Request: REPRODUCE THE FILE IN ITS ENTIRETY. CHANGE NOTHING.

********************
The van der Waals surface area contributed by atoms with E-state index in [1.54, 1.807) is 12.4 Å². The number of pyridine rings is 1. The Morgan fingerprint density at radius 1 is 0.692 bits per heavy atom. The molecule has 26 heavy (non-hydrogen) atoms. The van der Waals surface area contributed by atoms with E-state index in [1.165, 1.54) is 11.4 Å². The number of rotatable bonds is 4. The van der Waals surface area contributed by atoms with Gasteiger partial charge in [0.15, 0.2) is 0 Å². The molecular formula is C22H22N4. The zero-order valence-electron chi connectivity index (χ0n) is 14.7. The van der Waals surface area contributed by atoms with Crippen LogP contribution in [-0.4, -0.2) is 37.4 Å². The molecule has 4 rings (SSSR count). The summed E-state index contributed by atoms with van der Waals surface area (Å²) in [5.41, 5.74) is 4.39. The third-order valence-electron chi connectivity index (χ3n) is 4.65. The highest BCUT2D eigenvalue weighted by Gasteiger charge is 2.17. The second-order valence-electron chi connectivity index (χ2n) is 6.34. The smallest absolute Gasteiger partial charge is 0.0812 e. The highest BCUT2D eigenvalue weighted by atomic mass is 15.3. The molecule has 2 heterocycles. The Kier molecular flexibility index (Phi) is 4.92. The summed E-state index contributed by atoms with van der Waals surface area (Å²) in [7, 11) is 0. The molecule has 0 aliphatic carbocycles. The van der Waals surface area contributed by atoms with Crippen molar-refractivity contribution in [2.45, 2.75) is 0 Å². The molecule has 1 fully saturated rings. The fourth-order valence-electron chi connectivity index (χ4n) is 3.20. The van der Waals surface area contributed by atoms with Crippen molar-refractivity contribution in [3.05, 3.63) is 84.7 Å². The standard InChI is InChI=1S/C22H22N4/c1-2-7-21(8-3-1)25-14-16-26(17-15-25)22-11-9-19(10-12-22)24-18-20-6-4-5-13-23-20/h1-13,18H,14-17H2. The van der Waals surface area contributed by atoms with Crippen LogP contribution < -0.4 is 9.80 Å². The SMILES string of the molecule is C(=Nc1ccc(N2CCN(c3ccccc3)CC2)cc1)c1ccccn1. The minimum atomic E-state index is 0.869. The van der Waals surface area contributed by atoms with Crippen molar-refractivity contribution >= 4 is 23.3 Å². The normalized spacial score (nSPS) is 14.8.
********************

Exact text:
The van der Waals surface area contributed by atoms with E-state index in [1.54, 1.807) is 12.4 Å². The number of pyridine rings is 1. The Morgan fingerprint density at radius 1 is 0.692 bits per heavy atom. The molecule has 26 heavy (non-hydrogen) atoms. The van der Waals surface area contributed by atoms with E-state index in [1.165, 1.54) is 11.4 Å². The number of rotatable bonds is 4. The van der Waals surface area contributed by atoms with Gasteiger partial charge in [0.15, 0.2) is 0 Å². The molecular formula is C22H22N4. The zero-order valence-electron chi connectivity index (χ0n) is 14.7. The van der Waals surface area contributed by atoms with Crippen LogP contribution in [-0.4, -0.2) is 37.4 Å². The molecule has 4 rings (SSSR count). The summed E-state index contributed by atoms with van der Waals surface area (Å²) in [5.41, 5.74) is 4.39. The third-order valence-electron chi connectivity index (χ3n) is 4.65. The highest BCUT2D eigenvalue weighted by Gasteiger charge is 2.17. The second-order valence-electron chi connectivity index (χ2n) is 6.34. The smallest absolute Gasteiger partial charge is 0.0812 e. The highest BCUT2D eigenvalue weighted by atomic mass is 15.3. The molecule has 2 heterocycles. The Kier molecular flexibility index (Phi) is 4.92. The summed E-state index contributed by atoms with van der Waals surface area (Å²) in [7, 11) is 0. The molecule has 0 aliphatic carbocycles. The van der Waals surface area contributed by atoms with Crippen molar-refractivity contribution in [2.45, 2.75) is 0 Å². The molecule has 1 fully saturated rings. The fourth-order valence-electron chi connectivity index (χ4n) is 3.20. The van der Waals surface area contributed by atoms with Crippen molar-refractivity contribution in [3.05, 3.63) is 84.7 Å². The standard InChI is InChI=1S/C22H22N4/c1-2-7-21(8-3-1)25-14-16-26(17-15-25)22-11-9-19(10-12-22)24-18-20-6-4-5-13-23-20/h1-13,18H,14-17H2. The van der Waals surface area contributed by atoms with Crippen LogP contribution < -0.4 is 9.80 Å². The SMILES string of the molecule is C(=Nc1ccc(N2CCN(c3ccccc3)CC2)cc1)c1ccccn1. The minimum atomic E-state index is 0.869. The van der Waals surface area contributed by atoms with Crippen molar-refractivity contribution >= 4 is 23.3 Å². The normalized spacial score (nSPS) is 14.8.